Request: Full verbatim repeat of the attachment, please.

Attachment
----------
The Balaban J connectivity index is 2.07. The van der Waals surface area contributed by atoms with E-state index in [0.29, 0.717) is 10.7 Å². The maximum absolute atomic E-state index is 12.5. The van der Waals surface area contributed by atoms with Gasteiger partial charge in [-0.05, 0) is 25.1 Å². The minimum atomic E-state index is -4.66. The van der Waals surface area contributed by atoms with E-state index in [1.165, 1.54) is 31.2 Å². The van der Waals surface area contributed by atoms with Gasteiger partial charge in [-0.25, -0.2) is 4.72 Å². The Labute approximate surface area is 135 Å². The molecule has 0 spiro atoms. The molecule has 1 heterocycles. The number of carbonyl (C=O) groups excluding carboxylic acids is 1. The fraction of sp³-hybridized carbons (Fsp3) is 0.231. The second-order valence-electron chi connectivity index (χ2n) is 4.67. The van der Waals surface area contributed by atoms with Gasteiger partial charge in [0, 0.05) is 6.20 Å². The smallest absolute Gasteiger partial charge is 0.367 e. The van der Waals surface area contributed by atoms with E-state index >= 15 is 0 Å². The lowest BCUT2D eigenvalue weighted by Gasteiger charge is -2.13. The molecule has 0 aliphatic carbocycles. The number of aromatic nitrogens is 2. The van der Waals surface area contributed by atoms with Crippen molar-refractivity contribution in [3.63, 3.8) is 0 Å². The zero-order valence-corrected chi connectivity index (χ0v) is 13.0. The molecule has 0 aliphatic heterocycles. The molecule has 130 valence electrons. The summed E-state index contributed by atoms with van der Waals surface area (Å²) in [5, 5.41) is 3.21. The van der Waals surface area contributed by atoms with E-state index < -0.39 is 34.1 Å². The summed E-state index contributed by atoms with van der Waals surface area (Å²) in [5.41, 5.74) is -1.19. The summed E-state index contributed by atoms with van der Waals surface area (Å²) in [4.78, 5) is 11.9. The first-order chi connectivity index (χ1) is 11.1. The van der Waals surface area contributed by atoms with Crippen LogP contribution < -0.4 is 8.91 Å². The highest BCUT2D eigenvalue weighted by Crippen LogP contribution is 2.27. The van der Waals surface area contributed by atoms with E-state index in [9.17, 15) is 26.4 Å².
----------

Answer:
The Balaban J connectivity index is 2.07. The van der Waals surface area contributed by atoms with E-state index in [0.29, 0.717) is 10.7 Å². The maximum absolute atomic E-state index is 12.5. The van der Waals surface area contributed by atoms with Gasteiger partial charge in [-0.05, 0) is 25.1 Å². The minimum atomic E-state index is -4.66. The van der Waals surface area contributed by atoms with E-state index in [1.165, 1.54) is 31.2 Å². The van der Waals surface area contributed by atoms with Gasteiger partial charge in [-0.25, -0.2) is 4.72 Å². The Labute approximate surface area is 135 Å². The molecule has 0 spiro atoms. The molecule has 1 heterocycles. The number of carbonyl (C=O) groups excluding carboxylic acids is 1. The fraction of sp³-hybridized carbons (Fsp3) is 0.231. The second-order valence-electron chi connectivity index (χ2n) is 4.67. The van der Waals surface area contributed by atoms with Gasteiger partial charge in [0, 0.05) is 6.20 Å². The smallest absolute Gasteiger partial charge is 0.367 e. The van der Waals surface area contributed by atoms with E-state index >= 15 is 0 Å². The lowest BCUT2D eigenvalue weighted by Gasteiger charge is -2.13. The molecule has 0 aliphatic carbocycles. The number of aromatic nitrogens is 2. The van der Waals surface area contributed by atoms with Crippen molar-refractivity contribution in [3.63, 3.8) is 0 Å². The zero-order valence-corrected chi connectivity index (χ0v) is 13.0. The molecule has 0 aliphatic heterocycles. The molecule has 130 valence electrons. The summed E-state index contributed by atoms with van der Waals surface area (Å²) in [5, 5.41) is 3.21. The van der Waals surface area contributed by atoms with E-state index < -0.39 is 34.1 Å². The summed E-state index contributed by atoms with van der Waals surface area (Å²) in [5.41, 5.74) is -1.19. The summed E-state index contributed by atoms with van der Waals surface area (Å²) in [4.78, 5) is 11.9. The first-order chi connectivity index (χ1) is 11.1. The van der Waals surface area contributed by atoms with Crippen LogP contribution < -0.4 is 8.91 Å². The highest BCUT2D eigenvalue weighted by Crippen LogP contribution is 2.27. The van der Waals surface area contributed by atoms with E-state index in [9.17, 15) is 26.4 Å².